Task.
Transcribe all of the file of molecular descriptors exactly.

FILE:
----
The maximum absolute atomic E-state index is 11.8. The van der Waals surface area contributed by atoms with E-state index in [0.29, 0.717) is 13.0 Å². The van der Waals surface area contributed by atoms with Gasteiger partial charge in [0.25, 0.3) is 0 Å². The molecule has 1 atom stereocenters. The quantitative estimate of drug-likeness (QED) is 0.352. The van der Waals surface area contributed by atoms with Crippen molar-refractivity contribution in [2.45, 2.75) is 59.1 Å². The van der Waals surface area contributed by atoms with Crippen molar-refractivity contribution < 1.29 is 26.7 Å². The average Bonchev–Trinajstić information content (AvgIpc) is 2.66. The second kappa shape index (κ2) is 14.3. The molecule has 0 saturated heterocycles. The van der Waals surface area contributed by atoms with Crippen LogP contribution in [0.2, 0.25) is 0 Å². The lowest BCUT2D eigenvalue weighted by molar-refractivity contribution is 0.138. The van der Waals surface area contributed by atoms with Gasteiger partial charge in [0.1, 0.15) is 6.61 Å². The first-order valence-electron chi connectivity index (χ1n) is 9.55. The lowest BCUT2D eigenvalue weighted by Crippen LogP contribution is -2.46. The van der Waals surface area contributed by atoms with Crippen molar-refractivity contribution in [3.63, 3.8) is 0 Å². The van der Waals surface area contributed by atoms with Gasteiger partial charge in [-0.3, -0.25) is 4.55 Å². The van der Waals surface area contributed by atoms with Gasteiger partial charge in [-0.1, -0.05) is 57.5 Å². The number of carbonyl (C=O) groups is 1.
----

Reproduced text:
The maximum absolute atomic E-state index is 11.8. The van der Waals surface area contributed by atoms with E-state index in [0.29, 0.717) is 13.0 Å². The van der Waals surface area contributed by atoms with Gasteiger partial charge in [0.25, 0.3) is 0 Å². The molecule has 1 atom stereocenters. The quantitative estimate of drug-likeness (QED) is 0.352. The van der Waals surface area contributed by atoms with Crippen molar-refractivity contribution in [2.45, 2.75) is 59.1 Å². The van der Waals surface area contributed by atoms with Crippen molar-refractivity contribution < 1.29 is 26.7 Å². The average Bonchev–Trinajstić information content (AvgIpc) is 2.66. The second kappa shape index (κ2) is 14.3. The molecule has 0 saturated heterocycles. The van der Waals surface area contributed by atoms with Crippen LogP contribution in [0.2, 0.25) is 0 Å². The lowest BCUT2D eigenvalue weighted by molar-refractivity contribution is 0.138. The van der Waals surface area contributed by atoms with Gasteiger partial charge in [0.1, 0.15) is 6.61 Å². The first-order valence-electron chi connectivity index (χ1n) is 9.55. The lowest BCUT2D eigenvalue weighted by Crippen LogP contribution is -2.46. The van der Waals surface area contributed by atoms with Crippen molar-refractivity contribution in [3.63, 3.8) is 0 Å². The van der Waals surface area contributed by atoms with Gasteiger partial charge in [-0.3, -0.25) is 4.55 Å². The van der Waals surface area contributed by atoms with Gasteiger partial charge in [-0.1, -0.05) is 57.5 Å². The number of carbonyl (C=O) groups is 1.